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Parental Oral Health Knowledge, Attitude, Practice and Caries Status of Sudanese Cerebral Palsy Children

Hadeya M Hamid* and Amal H Abuaffan

Department of Orthodontics, Pedodontics and Preventive Dentistry, Faculty of Dentistry, University of Khartoum, Sudan

*Corresponding Author:
Hadeya M Hamid
Department of Orthodontics, Pedodontics and Preventive Dentistry
Faculty of Dentistry, University of Khartoum, Sudan
Tel: 00249912696035
E-mail:
[email protected]

Received Date: July 10, 2017; Accepted Date: August 05, 2017; Published Date: August 12, 2017

Citation: Hadeya MH, Amal HA. Parental Oral Health Knowledge, Attitude, Practice and Caries Status of Sudanese Cerebral Palsy Children. Ped Health Res 2017, 2:2. doi: 10.21762574-2817.100015

 
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Abstract

Background: Cerebral palsy (CP) is a set of nonprogressive neuromuscular disorders due to defects in the developing fetal brain, this group of children at risk of dental caries and gingival diseases owing to dietary factors, poor oral hygiene, lack of parental knowledge concerning oral hygiene and problems related to dental management. The study aimed to assess the parental knowledge, attitude and practices of the oral health and caries status of the Sudanese Cerebral Palsy children.

Methods: A cross sectional hospital based study for 123 cerebral palsy children, mean age 6.58 years at Khartoum state. Data regarding the parent oral health knowledge, attitude and practice were collected by face to face interview questionnaires and the caries status was assessed using (dmft/DMFT).

Results: The majority of parents 90.2% think that good dental health is important for optimum general health, 81.3% of the children never visited dentist and whose visited dentist 95.7% due to dental problems, 60.2% heard about fluoride, 43.9% though that chocolate, backer products and soft drink cause tooth decay, 40.7% said that media is main source for oral health information. 50.4% of them responded that they can maintain a good oral health to their children. A statistically highly significant association (P=0.002) was found between mother education level and hearing about fluoride. The DMFT, MFT for primary and permanent teeth was 3.6 ± 4.64 and 2.0 ± 2.90 respectively. No significant association between age and DMFT (P=0.000). The caries prevalence in primary and permanent teeth was 57.4% and 46.3% respectively, there was significant association between knowledge level and DMFT in permanent teeth (P=0.037).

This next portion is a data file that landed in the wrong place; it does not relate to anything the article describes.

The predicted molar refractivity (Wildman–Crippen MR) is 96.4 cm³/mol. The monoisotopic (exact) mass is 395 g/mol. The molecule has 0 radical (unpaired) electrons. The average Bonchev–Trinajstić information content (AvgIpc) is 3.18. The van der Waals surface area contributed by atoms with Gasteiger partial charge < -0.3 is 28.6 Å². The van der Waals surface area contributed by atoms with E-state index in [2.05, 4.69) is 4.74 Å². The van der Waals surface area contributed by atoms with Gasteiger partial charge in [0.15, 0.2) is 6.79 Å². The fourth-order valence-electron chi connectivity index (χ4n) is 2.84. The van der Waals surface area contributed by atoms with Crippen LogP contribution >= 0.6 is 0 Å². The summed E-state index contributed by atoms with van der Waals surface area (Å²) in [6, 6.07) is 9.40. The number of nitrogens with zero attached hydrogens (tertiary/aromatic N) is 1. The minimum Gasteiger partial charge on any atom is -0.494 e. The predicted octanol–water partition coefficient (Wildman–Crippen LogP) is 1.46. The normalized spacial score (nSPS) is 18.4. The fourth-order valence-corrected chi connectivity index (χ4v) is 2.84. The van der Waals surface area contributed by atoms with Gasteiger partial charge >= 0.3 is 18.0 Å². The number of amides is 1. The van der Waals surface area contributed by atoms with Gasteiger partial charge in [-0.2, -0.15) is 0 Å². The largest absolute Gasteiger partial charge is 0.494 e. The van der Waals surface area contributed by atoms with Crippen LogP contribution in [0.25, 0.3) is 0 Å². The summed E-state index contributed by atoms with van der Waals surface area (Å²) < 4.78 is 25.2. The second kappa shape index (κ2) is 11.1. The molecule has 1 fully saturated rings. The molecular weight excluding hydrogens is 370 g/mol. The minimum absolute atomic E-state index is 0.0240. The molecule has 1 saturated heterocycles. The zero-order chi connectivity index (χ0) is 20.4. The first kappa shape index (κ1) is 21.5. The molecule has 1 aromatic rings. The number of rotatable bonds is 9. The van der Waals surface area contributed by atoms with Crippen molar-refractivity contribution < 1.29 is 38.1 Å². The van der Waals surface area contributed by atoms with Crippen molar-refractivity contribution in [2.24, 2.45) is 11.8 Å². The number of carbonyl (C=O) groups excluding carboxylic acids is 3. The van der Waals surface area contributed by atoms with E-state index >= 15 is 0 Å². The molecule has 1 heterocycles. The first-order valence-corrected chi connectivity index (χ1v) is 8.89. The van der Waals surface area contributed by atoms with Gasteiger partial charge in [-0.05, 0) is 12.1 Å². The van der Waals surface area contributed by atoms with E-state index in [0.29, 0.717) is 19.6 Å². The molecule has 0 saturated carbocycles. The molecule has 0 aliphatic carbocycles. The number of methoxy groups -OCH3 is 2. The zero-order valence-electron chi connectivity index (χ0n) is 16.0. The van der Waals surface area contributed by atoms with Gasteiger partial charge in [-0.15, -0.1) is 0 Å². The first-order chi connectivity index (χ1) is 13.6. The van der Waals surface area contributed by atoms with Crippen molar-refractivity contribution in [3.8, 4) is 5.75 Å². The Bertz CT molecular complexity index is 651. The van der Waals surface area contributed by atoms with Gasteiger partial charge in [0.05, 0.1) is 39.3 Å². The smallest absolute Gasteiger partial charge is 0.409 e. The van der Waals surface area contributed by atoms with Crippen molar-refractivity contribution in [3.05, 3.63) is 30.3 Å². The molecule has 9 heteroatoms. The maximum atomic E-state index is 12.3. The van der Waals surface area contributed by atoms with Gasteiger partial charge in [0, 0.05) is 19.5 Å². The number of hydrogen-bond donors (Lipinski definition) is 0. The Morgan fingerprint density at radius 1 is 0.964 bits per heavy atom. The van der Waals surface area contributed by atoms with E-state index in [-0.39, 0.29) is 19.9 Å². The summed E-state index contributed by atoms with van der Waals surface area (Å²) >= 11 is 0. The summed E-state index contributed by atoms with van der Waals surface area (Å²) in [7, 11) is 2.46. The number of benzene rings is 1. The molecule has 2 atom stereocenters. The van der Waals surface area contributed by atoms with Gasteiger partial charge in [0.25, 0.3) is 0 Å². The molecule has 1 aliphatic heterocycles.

Conclusion: Children with cerebral palsy had high caries prevalence and parent’s knowledge of oral health was satisfactory concerned supervision of teeth brushing and the role of oral health to the general health of their children, although it was not applying to their daily practices.

Keywords

Children; Cerebral palsy; Caries prevalence; Oral health

Introduction

Special health care refers to “any physical, developmental, mental, sensory, behavioural, cognitive, or emotional impairment or limiting condition that requires medical management, health care intervention, and/or use of specialized services or programs”. The condition may be congenital, developmental, or acquired through disease, trauma, or an environmental cause and may impose limitations on performing daily self-maintenance activities or cause substantial limitations in a major life activity [1].

Cerebral palsy (CP) describes a group of permanent disorders of the development of movement and posture, causing activity limitation, attributed to non-progressive disturbances that occurred in the developing fetal or infant brain. The motor disorders of cerebral palsy are often accompanied by disturbances of sensation, perception, cognition, communication, behaviour, epilepsy and secondary musculoskeletal problems [2].

The etiology and pathogenesis of cerebral palsy are still not clearly understood, lesion originating from brain injury occurs during the prenatal 80%, prenatal or postnatal period are suggested. The diagnosis is based mainly on clinical symptoms [3-5].

Cerebral palsy is classified according to severity into mild, moderate and severe, and according to the involved area of the body into monoplegic (one limb), hemiplegic (one side of the body), paraplegic (both legs), quadriplegic (all limbs equally) and diplagic (legs and arms) and it rare. Cerebral palsy also has several manifestations; intellectual disability, seizure disorders, sensory impairment, speech problems – usually dysarthia – and joint contractions due to spasticity and rigidity leading to abnormal limb posture [6,7].

Children with cerebral palsy have motor dysfunction, so normal functioning of the orofacial muscles is disturbed. Depending on the severity of the disease, individuals with CP may suffer from choking, coughing, drooling, inability to consume solid food, and difficulties in swallowing, chewing and drinking. Consequently, oral health is a significant challenge, as individuals with CP are more prone to developing caries and periodontal disease, mouth-breathers and suffer from malocclusion, skeletal class II and anterior open bite. No intraoral anomalies are unique to persons with cerebral palsy but oral conditions are more severe than the general population [3,6,7].

In 1960, McDonald discussed how pediatric medicine had changed in the previous 30 years from 90% treatment and 10% prevention to just the reverse [7]. Preventive dentistry is now the foundation on which all oral health care is built; which is depend mainly on home oral hygiene. Hence, parents with good oral health knowledge play a better role in maintaining optimal oral health for their children with CP through supervising oral hygiene and dietary habits [8].